Make pizza night a new camping tradition! Take your camp cooking skills to the next level with this campfire pizza recipe.
We used to think pizza was completely incompatible with camp cooking. Despite being one of the foods we find ourselves constantly craving, just the concept of trying to make pizza at a campsite seemed entirely impossible to us. You had to make the dough, you needed to have an oven, it just didn’t seem like it was going to work.
But Michael’s East Coast love for pizza runs deep, and where there is a will, there is a way. So we set out to make a camping-friendly pizza recipe that would allow us to achieve our dream of enjoying hot pizza and cold beer at a campsite. (Can you possibly imagine anything more perfect? Of course you can’t!)
However, our quest was fraught with challenges. Not only were we trying to develop a way to make pizza from scratch… at a campsite…. without an oven, but the process had to be simple enough for us to actually want to make it. (Nothing deters us from a recipe like overly-complicated instruction or specialty single-use pieces of equipment!) This had to be simple, easy, and delicious.
The first major hurdle was the dough. We are wary of baking and when we see recipes that call for yeast, we usually run away and hide. But we decided to face our fears on this one, and to our surprise, it was a lot easier than we could have ever imagined. All we had to do was combine some flour, water and a packet of rapid yeast into a pot. Knead it around a couple of times and then leave it alone for 20 minutes. We can totally do that, and we guarantee you can too!
The next challenge was the actual cooking process. Obviously, every pizza recipe calls for an oven – which most people don’t carry with them while camping. But perhaps we could figure out a way to grill it? Back when we lived in LA, we would make grilled pizzas on a small hibachi stove outside to avoid overheating our apartment (we didn’t have A/C). The only problem with this approach at a campsite is fire ring needs to have a proper grate on it, which, in our experience, is far from a guarantee.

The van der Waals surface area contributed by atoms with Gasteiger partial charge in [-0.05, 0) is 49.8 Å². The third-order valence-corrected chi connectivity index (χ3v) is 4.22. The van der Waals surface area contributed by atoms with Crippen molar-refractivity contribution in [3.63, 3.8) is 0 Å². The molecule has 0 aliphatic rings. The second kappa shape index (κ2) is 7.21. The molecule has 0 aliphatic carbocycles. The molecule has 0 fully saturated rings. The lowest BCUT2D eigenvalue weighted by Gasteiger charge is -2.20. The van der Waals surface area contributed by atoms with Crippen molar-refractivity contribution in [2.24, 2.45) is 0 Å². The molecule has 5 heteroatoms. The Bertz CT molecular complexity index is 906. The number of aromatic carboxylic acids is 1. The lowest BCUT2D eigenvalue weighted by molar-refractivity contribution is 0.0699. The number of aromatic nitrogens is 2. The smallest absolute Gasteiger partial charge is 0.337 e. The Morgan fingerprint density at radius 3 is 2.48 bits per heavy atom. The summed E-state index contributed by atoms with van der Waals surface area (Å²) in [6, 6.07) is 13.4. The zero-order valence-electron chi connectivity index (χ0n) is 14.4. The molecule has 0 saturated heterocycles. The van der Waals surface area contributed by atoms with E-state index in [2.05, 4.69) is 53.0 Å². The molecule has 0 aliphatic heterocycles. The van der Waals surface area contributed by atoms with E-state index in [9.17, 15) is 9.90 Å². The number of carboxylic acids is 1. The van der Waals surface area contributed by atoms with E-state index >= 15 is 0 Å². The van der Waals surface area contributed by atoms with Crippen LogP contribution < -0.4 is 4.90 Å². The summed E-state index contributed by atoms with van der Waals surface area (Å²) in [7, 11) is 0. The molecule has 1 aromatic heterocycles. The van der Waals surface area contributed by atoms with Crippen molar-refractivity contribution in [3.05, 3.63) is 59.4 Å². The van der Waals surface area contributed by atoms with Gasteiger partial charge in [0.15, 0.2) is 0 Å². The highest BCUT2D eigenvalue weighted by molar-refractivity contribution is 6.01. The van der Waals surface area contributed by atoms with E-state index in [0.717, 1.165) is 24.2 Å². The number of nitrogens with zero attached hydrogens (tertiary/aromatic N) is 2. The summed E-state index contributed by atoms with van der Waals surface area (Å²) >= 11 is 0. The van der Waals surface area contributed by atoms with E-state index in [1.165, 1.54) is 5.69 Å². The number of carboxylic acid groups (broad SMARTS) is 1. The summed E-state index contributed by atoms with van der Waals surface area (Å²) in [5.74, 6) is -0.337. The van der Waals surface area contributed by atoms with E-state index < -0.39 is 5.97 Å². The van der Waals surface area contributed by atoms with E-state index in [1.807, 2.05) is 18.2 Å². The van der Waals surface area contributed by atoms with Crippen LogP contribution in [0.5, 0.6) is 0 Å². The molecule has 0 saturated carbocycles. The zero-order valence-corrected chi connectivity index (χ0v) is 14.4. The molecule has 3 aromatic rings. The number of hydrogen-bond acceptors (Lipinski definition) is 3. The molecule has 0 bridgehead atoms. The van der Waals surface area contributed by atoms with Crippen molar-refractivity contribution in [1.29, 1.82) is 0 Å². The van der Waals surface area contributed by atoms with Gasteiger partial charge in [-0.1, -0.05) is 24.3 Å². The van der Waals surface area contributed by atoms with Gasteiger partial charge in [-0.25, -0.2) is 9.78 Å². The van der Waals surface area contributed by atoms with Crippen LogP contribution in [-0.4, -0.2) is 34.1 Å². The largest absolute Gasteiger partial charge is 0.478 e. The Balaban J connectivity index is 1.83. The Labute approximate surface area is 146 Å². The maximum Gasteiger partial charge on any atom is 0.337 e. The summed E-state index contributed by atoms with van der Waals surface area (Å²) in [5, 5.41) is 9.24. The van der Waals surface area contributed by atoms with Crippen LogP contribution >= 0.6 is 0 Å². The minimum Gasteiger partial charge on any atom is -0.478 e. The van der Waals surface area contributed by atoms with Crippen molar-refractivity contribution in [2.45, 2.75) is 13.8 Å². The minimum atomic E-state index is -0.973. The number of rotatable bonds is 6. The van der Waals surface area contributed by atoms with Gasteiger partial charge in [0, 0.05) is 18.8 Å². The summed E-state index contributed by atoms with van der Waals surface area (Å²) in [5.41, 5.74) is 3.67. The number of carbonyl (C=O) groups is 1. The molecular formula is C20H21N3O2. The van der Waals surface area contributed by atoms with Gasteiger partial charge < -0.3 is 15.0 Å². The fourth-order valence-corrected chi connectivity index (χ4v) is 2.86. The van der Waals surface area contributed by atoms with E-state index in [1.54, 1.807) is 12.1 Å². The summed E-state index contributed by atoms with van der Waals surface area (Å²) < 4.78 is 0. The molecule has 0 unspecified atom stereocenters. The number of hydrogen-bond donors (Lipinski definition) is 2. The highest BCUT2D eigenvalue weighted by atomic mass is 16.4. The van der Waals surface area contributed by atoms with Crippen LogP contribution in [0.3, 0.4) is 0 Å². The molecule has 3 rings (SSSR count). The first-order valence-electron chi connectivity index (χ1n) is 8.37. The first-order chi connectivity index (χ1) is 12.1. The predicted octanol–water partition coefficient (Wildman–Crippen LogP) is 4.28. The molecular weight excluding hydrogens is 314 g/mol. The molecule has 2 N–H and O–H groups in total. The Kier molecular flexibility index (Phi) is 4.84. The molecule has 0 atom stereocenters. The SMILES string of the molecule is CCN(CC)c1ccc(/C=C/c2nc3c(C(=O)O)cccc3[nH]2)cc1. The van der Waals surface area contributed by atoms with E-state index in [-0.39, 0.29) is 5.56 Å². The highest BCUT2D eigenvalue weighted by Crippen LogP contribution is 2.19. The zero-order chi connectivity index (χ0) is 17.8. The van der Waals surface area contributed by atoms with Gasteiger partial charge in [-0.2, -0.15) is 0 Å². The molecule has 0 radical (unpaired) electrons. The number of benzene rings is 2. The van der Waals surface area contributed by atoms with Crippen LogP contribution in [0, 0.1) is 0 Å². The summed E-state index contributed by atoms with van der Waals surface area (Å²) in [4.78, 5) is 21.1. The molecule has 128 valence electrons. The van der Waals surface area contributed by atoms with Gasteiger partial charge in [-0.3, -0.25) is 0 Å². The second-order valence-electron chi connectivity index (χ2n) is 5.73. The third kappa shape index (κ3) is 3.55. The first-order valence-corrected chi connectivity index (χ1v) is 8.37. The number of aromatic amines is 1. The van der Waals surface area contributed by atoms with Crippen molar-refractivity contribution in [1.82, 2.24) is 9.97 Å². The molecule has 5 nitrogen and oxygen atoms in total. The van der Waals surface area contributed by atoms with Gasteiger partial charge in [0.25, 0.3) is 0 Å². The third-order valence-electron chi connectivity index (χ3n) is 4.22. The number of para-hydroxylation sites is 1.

So we developed this recipe to be done in a cast iron skillet instead. By using cast iron, it allows us to cook over a campfire if there’s a grate, or, cook using our propane-powered camp stove.
Now there are a couple tricks to cooking an amazing pizza in a cast iron skillet (which we will outline thoroughly in the recipe below), but here’s general overview.
To shape the dough in the pan, place one of the dough halves into the pan and then press the dough outwards to form the crust. Once you’ve formed your dough in the pan, you’ll want to generate even heat across the entire surface of the pan. This is easy if you’re sticking your cast iron over a campfire because the broad heat coming off the fire encompasses the whole skillet. If you’re cooking over propane camp stove, you’ll want to move the pan around over the heat source so all sides are hot. (Cast iron retains heat like crazy, so rotate the edges of the pan over the heat source to let the whole thing heat up.)
Once the bottom of your dough starts to toast up and turn golden brown, you’ll want to remove the entire pan from the heat. The reason we suggest taking it off the heat is that things start moving very quickly at this point and if you’re not careful you can end up burning the dough. Removing the pan from the heat buys you some time to get your toppings in order.